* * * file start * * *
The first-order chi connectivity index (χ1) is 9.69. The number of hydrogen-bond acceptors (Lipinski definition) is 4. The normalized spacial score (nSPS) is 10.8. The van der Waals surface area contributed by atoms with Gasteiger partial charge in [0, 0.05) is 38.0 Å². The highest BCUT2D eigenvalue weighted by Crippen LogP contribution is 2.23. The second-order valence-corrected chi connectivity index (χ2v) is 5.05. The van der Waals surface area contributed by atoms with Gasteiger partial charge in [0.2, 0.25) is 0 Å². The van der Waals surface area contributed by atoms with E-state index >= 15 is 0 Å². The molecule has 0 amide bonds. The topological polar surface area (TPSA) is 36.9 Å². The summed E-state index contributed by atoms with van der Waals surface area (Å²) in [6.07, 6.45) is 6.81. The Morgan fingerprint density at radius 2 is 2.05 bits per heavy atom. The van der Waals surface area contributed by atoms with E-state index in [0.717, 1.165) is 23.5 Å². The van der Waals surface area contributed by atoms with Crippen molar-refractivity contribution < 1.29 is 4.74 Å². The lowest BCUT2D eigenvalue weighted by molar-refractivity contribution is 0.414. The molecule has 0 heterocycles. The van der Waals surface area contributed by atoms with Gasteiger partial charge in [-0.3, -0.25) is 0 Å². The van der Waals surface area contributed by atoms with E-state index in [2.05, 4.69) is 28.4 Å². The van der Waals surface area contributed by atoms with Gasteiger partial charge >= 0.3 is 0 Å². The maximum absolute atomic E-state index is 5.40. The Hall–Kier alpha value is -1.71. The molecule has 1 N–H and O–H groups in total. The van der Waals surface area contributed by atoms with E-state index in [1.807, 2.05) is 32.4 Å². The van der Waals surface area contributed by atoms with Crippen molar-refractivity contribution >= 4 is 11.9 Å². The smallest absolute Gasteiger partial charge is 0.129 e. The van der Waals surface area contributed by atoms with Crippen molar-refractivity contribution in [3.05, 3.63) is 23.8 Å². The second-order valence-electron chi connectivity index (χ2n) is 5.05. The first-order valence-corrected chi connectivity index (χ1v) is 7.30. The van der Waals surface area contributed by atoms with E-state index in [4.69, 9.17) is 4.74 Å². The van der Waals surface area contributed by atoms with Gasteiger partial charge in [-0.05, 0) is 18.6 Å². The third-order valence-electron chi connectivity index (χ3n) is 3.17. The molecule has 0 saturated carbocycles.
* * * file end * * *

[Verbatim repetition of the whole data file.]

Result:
The first-order chi connectivity index (χ1) is 9.69. The number of hydrogen-bond acceptors (Lipinski definition) is 4. The normalized spacial score (nSPS) is 10.8. The van der Waals surface area contributed by atoms with Gasteiger partial charge in [0, 0.05) is 38.0 Å². The highest BCUT2D eigenvalue weighted by Crippen LogP contribution is 2.23. The second-order valence-corrected chi connectivity index (χ2v) is 5.05. The van der Waals surface area contributed by atoms with Gasteiger partial charge in [0.2, 0.25) is 0 Å². The van der Waals surface area contributed by atoms with E-state index >= 15 is 0 Å². The molecule has 0 amide bonds. The topological polar surface area (TPSA) is 36.9 Å². The summed E-state index contributed by atoms with van der Waals surface area (Å²) in [6.07, 6.45) is 6.81. The Morgan fingerprint density at radius 2 is 2.05 bits per heavy atom. The van der Waals surface area contributed by atoms with E-state index in [0.717, 1.165) is 23.5 Å². The van der Waals surface area contributed by atoms with Crippen molar-refractivity contribution < 1.29 is 4.74 Å². The lowest BCUT2D eigenvalue weighted by molar-refractivity contribution is 0.414. The molecule has 0 heterocycles. The van der Waals surface area contributed by atoms with Gasteiger partial charge in [-0.3, -0.25) is 0 Å². The van der Waals surface area contributed by atoms with E-state index in [2.05, 4.69) is 28.4 Å². The van der Waals surface area contributed by atoms with Gasteiger partial charge >= 0.3 is 0 Å². The maximum absolute atomic E-state index is 5.40. The Hall–Kier alpha value is -1.71. The molecule has 1 N–H and O–H groups in total. The van der Waals surface area contributed by atoms with E-state index in [1.807, 2.05) is 32.4 Å². The van der Waals surface area contributed by atoms with Crippen molar-refractivity contribution >= 4 is 11.9 Å². The smallest absolute Gasteiger partial charge is 0.129 e. The van der Waals surface area contributed by atoms with Crippen molar-refractivity contribution in [3.05, 3.63) is 23.8 Å². The second-order valence-electron chi connectivity index (χ2n) is 5.05. The first-order valence-corrected chi connectivity index (χ1v) is 7.30. The van der Waals surface area contributed by atoms with E-state index in [4.69, 9.17) is 4.74 Å². The van der Waals surface area contributed by atoms with Gasteiger partial charge in [-0.05, 0) is 18.6 Å². The third-order valence-electron chi connectivity index (χ3n) is 3.17. The molecule has 0 saturated carbocycles.